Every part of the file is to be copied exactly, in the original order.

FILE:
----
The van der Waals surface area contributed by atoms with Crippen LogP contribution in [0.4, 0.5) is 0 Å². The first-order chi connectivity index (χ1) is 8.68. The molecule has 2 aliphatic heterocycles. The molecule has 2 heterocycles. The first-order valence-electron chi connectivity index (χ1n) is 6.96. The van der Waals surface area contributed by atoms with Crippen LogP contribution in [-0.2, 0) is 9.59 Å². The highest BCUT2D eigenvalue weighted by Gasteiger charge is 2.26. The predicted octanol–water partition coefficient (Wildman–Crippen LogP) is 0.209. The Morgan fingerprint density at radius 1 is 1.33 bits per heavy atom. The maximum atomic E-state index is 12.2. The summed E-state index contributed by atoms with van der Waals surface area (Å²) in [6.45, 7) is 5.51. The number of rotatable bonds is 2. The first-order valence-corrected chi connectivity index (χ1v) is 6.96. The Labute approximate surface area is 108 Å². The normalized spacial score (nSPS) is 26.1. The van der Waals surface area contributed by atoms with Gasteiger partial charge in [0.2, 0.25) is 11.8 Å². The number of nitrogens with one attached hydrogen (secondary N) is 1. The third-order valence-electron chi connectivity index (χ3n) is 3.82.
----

The van der Waals surface area contributed by atoms with Crippen LogP contribution in [0.4, 0.5) is 0 Å². The first-order chi connectivity index (χ1) is 8.68. The molecule has 2 aliphatic heterocycles. The molecule has 2 heterocycles. The first-order valence-electron chi connectivity index (χ1n) is 6.96. The van der Waals surface area contributed by atoms with Crippen LogP contribution in [-0.2, 0) is 9.59 Å². The highest BCUT2D eigenvalue weighted by Gasteiger charge is 2.26. The predicted octanol–water partition coefficient (Wildman–Crippen LogP) is 0.209. The Morgan fingerprint density at radius 1 is 1.33 bits per heavy atom. The maximum atomic E-state index is 12.2. The summed E-state index contributed by atoms with van der Waals surface area (Å²) in [6.45, 7) is 5.51. The number of rotatable bonds is 2. The first-order valence-corrected chi connectivity index (χ1v) is 6.96. The Labute approximate surface area is 108 Å². The normalized spacial score (nSPS) is 26.1. The van der Waals surface area contributed by atoms with Gasteiger partial charge in [0.2, 0.25) is 11.8 Å². The number of nitrogens with one attached hydrogen (secondary N) is 1. The third-order valence-electron chi connectivity index (χ3n) is 3.82.